There is no proof that the diamond was known to the ancient Orientals, and it certainly must be banished from the list of engraved stones which made the sacerdotal breastplate; for the diamond can be cut only by abrasion with its own powder, or by friction with another diamond; and this, even in the hands of a well-practiced artist, is a work of most patient labor and of considerable difficulty; and it is not likely that the Hebrews, or any other Oriental people, were able to engrave a name upon a diamond as upon a signet ring. Again, Josephus tells us (Ant. 3, 7, 5) that the twelve stones of the breastplate were of great size and extraordinary beauty. We have no means of ascertaining their size; probably they were nearly an inch square; at any rate, a diamond only half that size, with the five letters of זבולן (Zebulun) engraved on it A for, as he was the sixth son of Jacob (Genesis 20:20), his name would occupy the third place in the second row is quite out of the question, and cannot possibly be thee Yahaoim of the breastplate. Perhaps the stone called "ligure" by the A.V. has been the subject of more discussion than any other of the precious stones mentioned in the Bible. In our article on that subject we were of opinion that the stone denoted was probably tourmaline. We objected to the "hyacinth stone" representing the lyncurium of the ancients, because of its not possessing attractive powers in any marked degree, as were supposed and had been informed by a well- known jeweler. It appears, however, from a communication recently made by Mr. King, that the hyacinth (zircon) is highly electric when rubbed. He states he is practically convinced of this fact, although he allows that highly electric powers are not usually attributed to it by mineralogists. Mr. King asserts that our hyacinth (jacinth, zircon) was greatly used for engraving on by Greeks, Romans, and Persians, and that numerous intaglios in it exist offs the age of Theophrastus. The ancient hyacinthus was our sapphire, as Solinus shows.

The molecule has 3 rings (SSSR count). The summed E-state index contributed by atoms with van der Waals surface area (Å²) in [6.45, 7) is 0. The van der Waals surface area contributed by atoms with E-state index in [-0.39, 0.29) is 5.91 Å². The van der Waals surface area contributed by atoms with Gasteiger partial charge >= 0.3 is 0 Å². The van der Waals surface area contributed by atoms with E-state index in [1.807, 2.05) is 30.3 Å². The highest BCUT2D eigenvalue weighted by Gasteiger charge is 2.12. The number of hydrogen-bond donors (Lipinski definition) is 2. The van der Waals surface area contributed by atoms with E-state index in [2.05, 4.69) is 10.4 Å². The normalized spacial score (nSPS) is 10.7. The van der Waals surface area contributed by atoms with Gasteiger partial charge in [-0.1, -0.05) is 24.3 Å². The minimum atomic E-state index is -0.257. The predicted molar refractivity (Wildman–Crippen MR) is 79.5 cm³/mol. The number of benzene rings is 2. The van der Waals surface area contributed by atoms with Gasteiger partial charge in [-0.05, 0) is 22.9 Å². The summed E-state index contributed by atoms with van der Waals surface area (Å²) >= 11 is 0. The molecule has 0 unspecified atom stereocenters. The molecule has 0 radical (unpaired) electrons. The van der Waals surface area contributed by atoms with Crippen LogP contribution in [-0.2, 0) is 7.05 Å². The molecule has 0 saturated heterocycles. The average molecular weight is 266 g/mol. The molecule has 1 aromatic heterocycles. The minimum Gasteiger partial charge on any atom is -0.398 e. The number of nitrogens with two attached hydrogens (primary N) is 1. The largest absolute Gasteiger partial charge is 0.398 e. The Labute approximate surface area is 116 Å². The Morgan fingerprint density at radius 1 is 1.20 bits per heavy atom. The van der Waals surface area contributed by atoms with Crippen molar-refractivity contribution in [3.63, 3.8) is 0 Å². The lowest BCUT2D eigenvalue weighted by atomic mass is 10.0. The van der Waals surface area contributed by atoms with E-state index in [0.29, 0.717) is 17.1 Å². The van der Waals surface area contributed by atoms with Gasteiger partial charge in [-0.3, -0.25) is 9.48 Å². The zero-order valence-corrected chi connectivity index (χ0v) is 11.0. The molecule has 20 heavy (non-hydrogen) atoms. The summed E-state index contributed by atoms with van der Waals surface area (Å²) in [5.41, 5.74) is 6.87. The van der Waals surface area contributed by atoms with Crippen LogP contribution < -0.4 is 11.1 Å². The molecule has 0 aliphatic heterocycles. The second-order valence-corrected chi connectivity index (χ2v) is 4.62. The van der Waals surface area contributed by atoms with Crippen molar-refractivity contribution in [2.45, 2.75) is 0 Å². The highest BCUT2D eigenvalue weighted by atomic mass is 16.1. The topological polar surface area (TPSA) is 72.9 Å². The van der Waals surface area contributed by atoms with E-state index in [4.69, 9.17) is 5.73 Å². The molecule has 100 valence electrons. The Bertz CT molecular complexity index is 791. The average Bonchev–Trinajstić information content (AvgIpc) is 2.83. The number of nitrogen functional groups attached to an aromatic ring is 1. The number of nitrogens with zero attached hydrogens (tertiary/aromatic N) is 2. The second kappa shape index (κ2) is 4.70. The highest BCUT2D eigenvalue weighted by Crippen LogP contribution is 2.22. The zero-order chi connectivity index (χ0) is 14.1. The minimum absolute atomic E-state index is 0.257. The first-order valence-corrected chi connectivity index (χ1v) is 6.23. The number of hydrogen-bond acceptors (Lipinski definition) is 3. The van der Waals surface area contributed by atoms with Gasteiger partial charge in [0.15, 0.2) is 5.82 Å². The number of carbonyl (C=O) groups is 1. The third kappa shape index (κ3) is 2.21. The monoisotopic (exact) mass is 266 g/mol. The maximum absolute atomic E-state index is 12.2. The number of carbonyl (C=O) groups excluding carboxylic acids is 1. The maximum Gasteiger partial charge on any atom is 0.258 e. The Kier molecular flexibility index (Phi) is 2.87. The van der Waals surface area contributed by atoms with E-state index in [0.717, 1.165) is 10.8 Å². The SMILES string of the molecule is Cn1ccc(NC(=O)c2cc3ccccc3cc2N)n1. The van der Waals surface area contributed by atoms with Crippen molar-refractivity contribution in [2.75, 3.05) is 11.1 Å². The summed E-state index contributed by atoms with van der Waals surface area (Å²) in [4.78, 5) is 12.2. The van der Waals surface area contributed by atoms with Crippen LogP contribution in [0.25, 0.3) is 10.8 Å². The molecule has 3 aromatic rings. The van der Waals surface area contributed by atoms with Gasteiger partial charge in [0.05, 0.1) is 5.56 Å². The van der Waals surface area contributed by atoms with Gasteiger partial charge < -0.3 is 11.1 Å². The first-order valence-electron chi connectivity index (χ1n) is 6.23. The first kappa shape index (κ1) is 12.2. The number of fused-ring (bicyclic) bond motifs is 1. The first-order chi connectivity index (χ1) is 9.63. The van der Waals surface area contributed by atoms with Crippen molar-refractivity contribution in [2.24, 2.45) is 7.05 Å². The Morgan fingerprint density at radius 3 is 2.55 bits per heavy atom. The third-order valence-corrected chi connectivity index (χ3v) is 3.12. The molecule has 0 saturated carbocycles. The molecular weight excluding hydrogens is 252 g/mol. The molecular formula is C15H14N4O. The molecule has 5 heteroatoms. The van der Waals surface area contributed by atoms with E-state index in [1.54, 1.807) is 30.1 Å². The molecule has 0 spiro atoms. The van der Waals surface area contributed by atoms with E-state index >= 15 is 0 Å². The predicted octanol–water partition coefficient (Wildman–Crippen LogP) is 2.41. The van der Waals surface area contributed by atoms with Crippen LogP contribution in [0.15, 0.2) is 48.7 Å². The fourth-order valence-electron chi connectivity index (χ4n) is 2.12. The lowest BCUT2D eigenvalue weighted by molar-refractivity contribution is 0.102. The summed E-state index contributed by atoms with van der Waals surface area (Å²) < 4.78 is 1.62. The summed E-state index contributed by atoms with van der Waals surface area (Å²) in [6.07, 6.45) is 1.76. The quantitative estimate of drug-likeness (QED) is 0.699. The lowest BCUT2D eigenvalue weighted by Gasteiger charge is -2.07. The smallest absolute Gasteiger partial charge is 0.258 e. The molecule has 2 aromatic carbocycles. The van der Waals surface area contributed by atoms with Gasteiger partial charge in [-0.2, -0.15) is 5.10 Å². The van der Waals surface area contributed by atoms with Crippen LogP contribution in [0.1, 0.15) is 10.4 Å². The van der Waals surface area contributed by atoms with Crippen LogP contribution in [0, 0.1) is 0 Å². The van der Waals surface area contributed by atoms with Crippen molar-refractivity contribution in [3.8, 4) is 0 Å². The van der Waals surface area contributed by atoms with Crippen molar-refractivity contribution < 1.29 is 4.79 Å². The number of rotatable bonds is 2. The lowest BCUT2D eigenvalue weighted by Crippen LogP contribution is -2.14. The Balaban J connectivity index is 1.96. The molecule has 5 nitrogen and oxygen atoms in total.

Precious stones are used in Scripture in a figurative sense to signify value, beauty, durability, etc., in those objects with which they are compared (see Song of Solomon 5:14; Isaiah 54:11-12; Lamentations 4:7; Revelation 4:3; Revelation 21:10-21). As to the precious stones in the breastplate of the high priest, see Josephus, Ant. 3, 7, 5; Epiphanius, Περὶ τῶν ιβ῎ λίθων ὄντων ἐν τ . στολ .τ . Ἀαρών, in Epiphanii Opusc. ed. Petavius (Cologne, 1682), 2, 225-232, this treatise has been edited separately by Gesner [Conr.], De Omni Rerum Fossil. Genere, etc. (Tiguri, 1565), and by Hiller, the author of the Hierophyticon, in his Syntagmata Hermeneutica (Tü bing. 1711), p. 83; Braun, De Vestitu Sacerdotum Hebroeorum (Amstel. 1680; 2d ed. 1698), lib. 2, c. 7 and 8; Bellermann, Die Urim und Thummim die altesten Gemmen (Berlin, 1824); Rosenmü ller, The Mineralogy of the Bible, in Biblical Cabinet, vol. 27. (See GEM).

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Bibliography Information
McClintock, John. Strong, James. Entry for 'Stones, Precious.'. Cyclopedia of Biblical, Theological and Ecclesiastical Literature. Harper & Brothers. New York. 1870.